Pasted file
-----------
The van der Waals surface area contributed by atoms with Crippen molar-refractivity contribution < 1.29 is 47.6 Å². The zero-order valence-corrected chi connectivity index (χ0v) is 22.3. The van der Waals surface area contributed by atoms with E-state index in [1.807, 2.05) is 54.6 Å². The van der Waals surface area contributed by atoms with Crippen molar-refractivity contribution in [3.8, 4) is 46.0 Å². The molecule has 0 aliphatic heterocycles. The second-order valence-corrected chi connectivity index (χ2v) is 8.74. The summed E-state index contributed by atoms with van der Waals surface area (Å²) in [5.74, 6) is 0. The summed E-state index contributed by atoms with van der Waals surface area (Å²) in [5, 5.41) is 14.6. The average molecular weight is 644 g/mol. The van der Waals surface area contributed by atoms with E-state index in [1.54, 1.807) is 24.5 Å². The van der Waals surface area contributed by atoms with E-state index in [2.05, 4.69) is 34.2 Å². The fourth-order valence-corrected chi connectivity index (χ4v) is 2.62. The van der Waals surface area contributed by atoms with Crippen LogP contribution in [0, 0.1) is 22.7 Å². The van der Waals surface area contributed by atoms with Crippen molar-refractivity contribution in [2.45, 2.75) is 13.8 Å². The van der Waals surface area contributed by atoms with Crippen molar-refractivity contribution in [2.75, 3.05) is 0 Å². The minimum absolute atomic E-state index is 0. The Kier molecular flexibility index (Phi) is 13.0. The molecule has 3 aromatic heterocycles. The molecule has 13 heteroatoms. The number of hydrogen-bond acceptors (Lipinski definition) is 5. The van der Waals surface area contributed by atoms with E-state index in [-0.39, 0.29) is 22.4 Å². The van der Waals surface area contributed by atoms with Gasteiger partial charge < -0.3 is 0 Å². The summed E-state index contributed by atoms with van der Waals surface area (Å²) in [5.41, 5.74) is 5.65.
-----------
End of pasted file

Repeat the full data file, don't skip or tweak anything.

The van der Waals surface area contributed by atoms with Crippen molar-refractivity contribution < 1.29 is 47.6 Å². The zero-order valence-corrected chi connectivity index (χ0v) is 22.3. The van der Waals surface area contributed by atoms with E-state index in [1.807, 2.05) is 54.6 Å². The van der Waals surface area contributed by atoms with Crippen molar-refractivity contribution in [3.8, 4) is 46.0 Å². The molecule has 0 aliphatic heterocycles. The second-order valence-corrected chi connectivity index (χ2v) is 8.74. The summed E-state index contributed by atoms with van der Waals surface area (Å²) in [5.74, 6) is 0. The summed E-state index contributed by atoms with van der Waals surface area (Å²) in [5, 5.41) is 14.6. The average molecular weight is 644 g/mol. The van der Waals surface area contributed by atoms with E-state index in [1.54, 1.807) is 24.5 Å². The van der Waals surface area contributed by atoms with E-state index in [2.05, 4.69) is 34.2 Å². The fourth-order valence-corrected chi connectivity index (χ4v) is 2.62. The van der Waals surface area contributed by atoms with Crippen LogP contribution in [0, 0.1) is 22.7 Å². The van der Waals surface area contributed by atoms with Crippen molar-refractivity contribution in [2.45, 2.75) is 13.8 Å². The van der Waals surface area contributed by atoms with Crippen molar-refractivity contribution in [2.75, 3.05) is 0 Å². The minimum absolute atomic E-state index is 0. The Kier molecular flexibility index (Phi) is 13.0. The molecule has 3 aromatic heterocycles. The molecule has 13 heteroatoms. The number of hydrogen-bond acceptors (Lipinski definition) is 5. The van der Waals surface area contributed by atoms with E-state index in [-0.39, 0.29) is 22.4 Å². The van der Waals surface area contributed by atoms with Gasteiger partial charge < -0.3 is 0 Å². The summed E-state index contributed by atoms with van der Waals surface area (Å²) in [5.41, 5.74) is 5.65.